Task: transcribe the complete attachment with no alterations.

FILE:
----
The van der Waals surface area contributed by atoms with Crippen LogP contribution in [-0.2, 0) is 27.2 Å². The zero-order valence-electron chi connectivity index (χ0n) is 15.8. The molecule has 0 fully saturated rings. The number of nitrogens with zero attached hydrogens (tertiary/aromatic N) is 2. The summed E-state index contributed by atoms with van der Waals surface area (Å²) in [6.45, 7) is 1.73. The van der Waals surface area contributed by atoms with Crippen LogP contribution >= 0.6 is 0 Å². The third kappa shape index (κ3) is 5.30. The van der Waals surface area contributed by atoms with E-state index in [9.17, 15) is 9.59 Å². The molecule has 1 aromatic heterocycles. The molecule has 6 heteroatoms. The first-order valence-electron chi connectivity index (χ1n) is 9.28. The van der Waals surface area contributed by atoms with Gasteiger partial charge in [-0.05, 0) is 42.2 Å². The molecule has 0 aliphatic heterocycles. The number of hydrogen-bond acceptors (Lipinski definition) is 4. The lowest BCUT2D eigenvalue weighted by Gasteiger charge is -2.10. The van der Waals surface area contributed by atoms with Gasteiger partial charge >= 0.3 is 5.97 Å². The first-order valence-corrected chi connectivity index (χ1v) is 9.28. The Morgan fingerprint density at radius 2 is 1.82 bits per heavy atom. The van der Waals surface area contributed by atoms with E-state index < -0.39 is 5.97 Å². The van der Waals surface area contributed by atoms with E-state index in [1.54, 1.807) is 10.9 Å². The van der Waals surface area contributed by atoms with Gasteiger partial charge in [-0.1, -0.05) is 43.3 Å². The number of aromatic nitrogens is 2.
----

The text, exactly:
The van der Waals surface area contributed by atoms with Crippen LogP contribution in [-0.2, 0) is 27.2 Å². The zero-order valence-electron chi connectivity index (χ0n) is 15.8. The molecule has 0 fully saturated rings. The number of nitrogens with zero attached hydrogens (tertiary/aromatic N) is 2. The summed E-state index contributed by atoms with van der Waals surface area (Å²) in [6.45, 7) is 1.73. The van der Waals surface area contributed by atoms with Crippen LogP contribution >= 0.6 is 0 Å². The third kappa shape index (κ3) is 5.30. The van der Waals surface area contributed by atoms with E-state index in [9.17, 15) is 9.59 Å². The molecule has 1 aromatic heterocycles. The molecule has 6 heteroatoms. The first-order valence-electron chi connectivity index (χ1n) is 9.28. The van der Waals surface area contributed by atoms with Gasteiger partial charge in [-0.05, 0) is 42.2 Å². The molecule has 0 aliphatic heterocycles. The number of hydrogen-bond acceptors (Lipinski definition) is 4. The lowest BCUT2D eigenvalue weighted by Gasteiger charge is -2.10. The van der Waals surface area contributed by atoms with Gasteiger partial charge >= 0.3 is 5.97 Å². The first-order valence-corrected chi connectivity index (χ1v) is 9.28. The Morgan fingerprint density at radius 2 is 1.82 bits per heavy atom. The van der Waals surface area contributed by atoms with E-state index < -0.39 is 5.97 Å². The van der Waals surface area contributed by atoms with E-state index in [1.54, 1.807) is 10.9 Å². The van der Waals surface area contributed by atoms with Gasteiger partial charge in [-0.1, -0.05) is 43.3 Å². The number of aromatic nitrogens is 2.